Alcohol addiction, or alcoholism, is a complex and multifaceted disease. One of its aspects is that alcoholism often presents itself with other mental illnesses as comorbidity.
More specifically, it is estimated that individuals with a diagnosis of Post-Traumatic Stress Disorder (PTSD) engage in treatment for substance use disorders (SUD) at a rate five times higher than the general population. This also includes alcohol addicts.
Alcohol addiction is typically diagnosed by a clinical evaluation. Symptoms of this disease include denial, inability to stop alcohol consumption without feeling sick, behavioural changes, lowered inhibitions, impulsive behaviour, nausea, vomiting, and diarrhoea.
We understand the pain families go through due to this destructive disorder. That’s why it’s important for us to help you explore different treatment options for alcohol addiction in the UK, so you can make the best choice for yourself or a loved one and treat their alcoholism.
Your first option when treating alcohol addiction in the UK is residential treatment. As the name suggests, residential treatment involves patients undergoing treatment in a residential facility. This is often a home environment in a neighbourhood near other residential houses.
Residential treatment facilities have their own staff, including medical staff. The medical staff may include a doctor and nurses. However, the size of this staff may vary depending on the scope of the programme and funding. Some residential facilities can accommodate only a handful of patients with part-time medical staff, whereas others may be full-fledged facilities closer to in-patient programmes.
If you or a loved one are looking for a cosier treatment option in a more traditional home-like setting, residential treatment may be your best bet.
The other treatment option for alcohol addiction in the UK is in-patient treatment. In-patient treatment centres are full-fledged treatment facilities. These facilities are closer to traditional hospitals than residential homes, and may even be inside psychiatric or general hospitals.
When all other interventions have failed, you or your loved one seeking treatment may have no other choice than to opt for an in-patient treatment facility. In-patient treatment is an intensive treatment programme that offers round-the-clock, 24-hour treatment and care to patients.
The facility is also usually contained in a secure unit with dedicated security staff. As some patients entering in-patient treatment may be suffering from severe and debilitating mental health issues, securing the premises is paramount to guarantee their own safety.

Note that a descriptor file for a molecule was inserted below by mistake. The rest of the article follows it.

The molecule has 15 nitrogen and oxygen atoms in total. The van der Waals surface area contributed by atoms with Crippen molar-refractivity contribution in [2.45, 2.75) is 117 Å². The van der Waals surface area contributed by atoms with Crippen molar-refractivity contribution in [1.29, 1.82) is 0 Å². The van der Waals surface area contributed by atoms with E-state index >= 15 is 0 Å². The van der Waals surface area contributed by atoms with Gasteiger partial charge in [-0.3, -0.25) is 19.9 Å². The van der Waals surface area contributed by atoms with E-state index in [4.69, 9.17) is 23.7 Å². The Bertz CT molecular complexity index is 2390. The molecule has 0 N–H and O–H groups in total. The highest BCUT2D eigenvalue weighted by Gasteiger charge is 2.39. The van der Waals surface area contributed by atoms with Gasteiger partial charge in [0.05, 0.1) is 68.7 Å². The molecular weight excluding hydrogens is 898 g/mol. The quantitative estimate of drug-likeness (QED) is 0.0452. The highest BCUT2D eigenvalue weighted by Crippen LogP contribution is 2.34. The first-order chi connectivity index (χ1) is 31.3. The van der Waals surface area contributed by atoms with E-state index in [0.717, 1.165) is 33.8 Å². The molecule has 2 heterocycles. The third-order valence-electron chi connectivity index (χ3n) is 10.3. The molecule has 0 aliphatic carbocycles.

In-patient treatment is meant for short-term treatment, seeking first to stabilize the condition of those suffering from the worst alcohol addictions and co-morbid mental health issues. Once the patient is stabilized, they may be shifted to a less-intensive care facility to further continue treatment according to the plan of action.
Now that you’re familiar with both residential and in-patient treatment, here is a comparison between the two to help you decide which one to go for:
- 24/7 intensive care.
- Patient monitoring for difficult cases.
- Often part of a hospital; dedicated medical staff available.
- May not be suited for a long-term basis.
- A hospital setting may be highly uncomfortable for some patients.
- Therapeutic recovery services are not available.
- More comfortable, home-like environment.
- Less intensive and easier to integrate with daily life without full-time admission.
- May offer other therapeutic services (psychotherapy, cognitive behaviour therapy (CBT), art therapy, etc).
- May not have a full-time medical staff.
- Not suited for severe cases of alcohol addiction.
- It does not usually offer 24-hour intensive care.
Although residential and in-patient treatment programmes have their own pros and cons, you may actually prefer residential facilities for seeking treatment. If you or a loved one are an alcohol addict going through detoxification and rehabilitation, it will be much easier to relax and hopefully ease some painful alcohol detoxification and withdrawal symptoms in a more home-like environment,
By contrast, an in-patient treatment facility is more like a secure psych ward. The hospital-like setting may be highly disorienting to some and not facilitate the recovery process. Despite having a full-time medical and security staff, an in-patient facility won’t really offer much better treatment compared to a quality residential programme. The only exception to this rule, of course, is if you’re suffering from a severe case of alcohol addiction and also have a volatile mental health condition such as schizophrenia.
The two major treatment options for alcoholism in the UK are in-patient treatment and residential treatment programmes.
Although both offer unique advantages and disadvantages, a residential treatment programme can often provide a much more comfortable and calming environment that may speed up the recovery and rehabilitation process.
At the end of the day, try and look for a residential treatment programme that’s best suited towards you and your loved ones’ individual needs.